Emily Groch
Emily Groch is Mintel Comperemedia’s Director of Insights, Telecommunications, providing omni-channel marketing analysis and competitive insights to telecom providers.

Last week, brands, creatives and marketers gathered at CES 2018’s “C Space” to discuss how technology is influencing their work. Mintel was there for all the action, listening to the C Space speakers, perusing the exhibits and interacting with other marketers. Here, we’ve distilled several days of information into five key learnings for marketers that stood out during C Space 2018:

1. Data is heavily weighted in the art + science formula

The conversation around big data continued this year as marketers and content producers talked about the importance of using data collection and analysis to uncover the meaningful nuggets about their customers. Music curators discussed how data drives an unknown artist to become a superstar, or reveals the geographic areas where an artist should perform live. Multiple brands emphasized the importance of data in personalizing customer experiences. Some executives even lamented that advertisers are not adapting quickly enough to data-driven marketing methods, such as addressable advertising. But most still agreed that marketing isn’t 100% about the data. Mastercard CMO Raja Rajamannar said it best when he stated, “You cannot abdicate your judgement to data.”

2. Don’t underestimate the power of micro-influencers

Influencer marketing has become increasingly important for brands as they consider the most effective channels to reach the iGeneration (ages 10-22) and Millennials. Several panels discussed marketing partnerships, and influencers came up repeatedly. When choosing influencers with whom to work, brands of course looked for those who were reaching the same audiences they wanted to reach. But, importantly, they noted that they didn’t care so much about how big an influencer’s audience was, but how engaged they were.

3. Marketing is about assistance

Google Americas President Allan Thygesen led with the theme of brands as assistants when moderating a panel with marketing executives from Hyundai and Best Buy. The idea is simple: it’s a brand’s job to make it easy for the customer to get to what they want. The Mintel Trend ‘Life Hacking’ explains the importance of giving consumers tools to make their lives easier, which is really just another way of saying “assist them.” Data, of course, goes a long way in helping brands to better service customers.

4. Find the fans and super-serve them

“Fan” may have been the word I heard most at C Space. The idea of treating consumers as fans recurred often, particularly driven by executives in music, sports and entertainment. While some product categories are riper for superfans than others (and there was certainly some contention around the idea of treating customers as fans), the goal of fostering or encouraging enthusiastic customers is one that is widely shared because these are the customers who are active and engaged, rather than passive. These are the customers that will drive positive, word-of-mouth marketing for a brand, so wherever they exist, brands must identify them and create experiences that enable them to engage with the brand in new and different ways. Just as we outline in our Mintel Trend ‘Experience is All,’ consumers look to brands to facilitate unique, memorable experiences.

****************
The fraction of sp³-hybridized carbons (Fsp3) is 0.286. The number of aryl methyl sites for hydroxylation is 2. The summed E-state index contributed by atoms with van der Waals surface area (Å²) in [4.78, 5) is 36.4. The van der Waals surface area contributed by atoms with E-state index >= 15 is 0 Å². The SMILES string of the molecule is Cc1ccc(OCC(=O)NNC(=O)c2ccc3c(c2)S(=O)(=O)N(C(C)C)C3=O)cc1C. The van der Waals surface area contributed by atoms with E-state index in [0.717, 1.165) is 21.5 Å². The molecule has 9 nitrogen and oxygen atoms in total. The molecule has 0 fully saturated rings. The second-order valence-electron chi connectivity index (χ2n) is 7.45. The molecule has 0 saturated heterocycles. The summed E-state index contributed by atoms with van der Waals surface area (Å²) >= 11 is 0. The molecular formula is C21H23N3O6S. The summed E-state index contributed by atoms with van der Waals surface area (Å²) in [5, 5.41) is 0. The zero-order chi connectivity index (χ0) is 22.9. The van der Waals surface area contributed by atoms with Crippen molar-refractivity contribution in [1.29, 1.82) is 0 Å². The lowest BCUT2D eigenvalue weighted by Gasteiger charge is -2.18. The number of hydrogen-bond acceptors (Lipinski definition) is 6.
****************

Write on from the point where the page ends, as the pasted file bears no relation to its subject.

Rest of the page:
5. Trust leads to co-creation

Tying into the idea of fandom or brand advocacy is the idea of co-creation. It’s a topic that resurfaced frequently as marketers discussed the democratization of content, of putting content on social media, and of involving audiences in providing feedback or otherwise influencing content or experiences. Hulu CEO Randy Freer stated it well when discussing the incredible competition in video. He said, “The winners in this race will be companies who develop a trust with their consumers, so they can innovate together… If your brand has the trust of the consumer, you can really start to create great experiences for them.”

Emily Groch is Mintel Comperemedia’s Director of Insights, Telecommunications. She provides omni-channel marketing analysis and competitive insights to wireless, TV, internet, over-the-top and home security service providers across the US and Canada.